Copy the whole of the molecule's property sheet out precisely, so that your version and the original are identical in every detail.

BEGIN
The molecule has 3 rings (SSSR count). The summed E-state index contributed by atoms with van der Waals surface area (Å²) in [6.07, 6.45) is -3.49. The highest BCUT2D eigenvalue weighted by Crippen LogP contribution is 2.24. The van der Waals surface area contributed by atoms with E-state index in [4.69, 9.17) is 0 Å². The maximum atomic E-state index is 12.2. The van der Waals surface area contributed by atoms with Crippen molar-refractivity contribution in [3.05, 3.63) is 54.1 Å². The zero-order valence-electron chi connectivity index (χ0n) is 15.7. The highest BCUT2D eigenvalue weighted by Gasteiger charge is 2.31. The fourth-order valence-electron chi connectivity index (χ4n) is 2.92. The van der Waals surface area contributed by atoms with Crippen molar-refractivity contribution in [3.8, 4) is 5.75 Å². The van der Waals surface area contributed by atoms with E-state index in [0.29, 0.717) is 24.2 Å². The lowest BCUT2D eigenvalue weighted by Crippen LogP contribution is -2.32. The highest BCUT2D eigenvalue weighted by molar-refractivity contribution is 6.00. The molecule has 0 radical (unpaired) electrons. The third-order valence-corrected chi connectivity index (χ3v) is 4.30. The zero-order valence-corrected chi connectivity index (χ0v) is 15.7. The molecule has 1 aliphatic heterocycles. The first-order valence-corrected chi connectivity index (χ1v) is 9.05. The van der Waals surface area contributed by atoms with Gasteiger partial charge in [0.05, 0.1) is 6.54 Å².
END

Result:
The molecule has 3 rings (SSSR count). The summed E-state index contributed by atoms with van der Waals surface area (Å²) in [6.07, 6.45) is -3.49. The highest BCUT2D eigenvalue weighted by Crippen LogP contribution is 2.24. The van der Waals surface area contributed by atoms with E-state index in [4.69, 9.17) is 0 Å². The maximum atomic E-state index is 12.2. The van der Waals surface area contributed by atoms with Crippen molar-refractivity contribution in [3.05, 3.63) is 54.1 Å². The zero-order valence-electron chi connectivity index (χ0n) is 15.7. The highest BCUT2D eigenvalue weighted by Gasteiger charge is 2.31. The fourth-order valence-electron chi connectivity index (χ4n) is 2.92. The van der Waals surface area contributed by atoms with Crippen molar-refractivity contribution in [3.8, 4) is 5.75 Å². The van der Waals surface area contributed by atoms with E-state index in [0.29, 0.717) is 24.2 Å². The lowest BCUT2D eigenvalue weighted by Crippen LogP contribution is -2.32. The highest BCUT2D eigenvalue weighted by molar-refractivity contribution is 6.00. The molecule has 0 radical (unpaired) electrons. The third-order valence-corrected chi connectivity index (χ3v) is 4.30. The zero-order valence-corrected chi connectivity index (χ0v) is 15.7. The molecule has 1 aliphatic heterocycles. The first-order valence-corrected chi connectivity index (χ1v) is 9.05. The van der Waals surface area contributed by atoms with Gasteiger partial charge in [0.05, 0.1) is 6.54 Å².